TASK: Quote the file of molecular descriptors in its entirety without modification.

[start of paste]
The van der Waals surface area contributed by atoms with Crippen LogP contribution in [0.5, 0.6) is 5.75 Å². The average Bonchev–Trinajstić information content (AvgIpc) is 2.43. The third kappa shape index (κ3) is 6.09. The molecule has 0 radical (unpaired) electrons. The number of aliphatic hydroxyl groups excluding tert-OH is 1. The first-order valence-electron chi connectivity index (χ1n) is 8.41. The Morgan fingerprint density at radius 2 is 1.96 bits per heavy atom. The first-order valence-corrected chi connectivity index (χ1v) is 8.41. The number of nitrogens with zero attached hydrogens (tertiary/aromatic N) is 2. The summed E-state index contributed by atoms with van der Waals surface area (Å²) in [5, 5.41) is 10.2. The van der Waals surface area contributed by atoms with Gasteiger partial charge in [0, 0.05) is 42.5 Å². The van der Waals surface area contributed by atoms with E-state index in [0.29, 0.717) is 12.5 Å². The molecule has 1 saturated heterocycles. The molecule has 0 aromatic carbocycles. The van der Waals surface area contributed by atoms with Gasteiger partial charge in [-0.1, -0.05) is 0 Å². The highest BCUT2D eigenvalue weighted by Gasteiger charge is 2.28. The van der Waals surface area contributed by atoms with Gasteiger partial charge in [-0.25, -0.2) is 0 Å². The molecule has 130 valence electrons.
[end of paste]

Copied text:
The van der Waals surface area contributed by atoms with Crippen LogP contribution in [0.5, 0.6) is 5.75 Å². The average Bonchev–Trinajstić information content (AvgIpc) is 2.43. The third kappa shape index (κ3) is 6.09. The molecule has 0 radical (unpaired) electrons. The number of aliphatic hydroxyl groups excluding tert-OH is 1. The first-order valence-electron chi connectivity index (χ1n) is 8.41. The Morgan fingerprint density at radius 2 is 1.96 bits per heavy atom. The first-order valence-corrected chi connectivity index (χ1v) is 8.41. The number of nitrogens with zero attached hydrogens (tertiary/aromatic N) is 2. The summed E-state index contributed by atoms with van der Waals surface area (Å²) in [5, 5.41) is 10.2. The van der Waals surface area contributed by atoms with Gasteiger partial charge in [0, 0.05) is 42.5 Å². The van der Waals surface area contributed by atoms with E-state index in [0.29, 0.717) is 12.5 Å². The molecule has 1 saturated heterocycles. The molecule has 0 aromatic carbocycles. The van der Waals surface area contributed by atoms with Gasteiger partial charge in [-0.1, -0.05) is 0 Å². The highest BCUT2D eigenvalue weighted by Gasteiger charge is 2.28. The van der Waals surface area contributed by atoms with Gasteiger partial charge in [-0.25, -0.2) is 0 Å². The molecule has 130 valence electrons.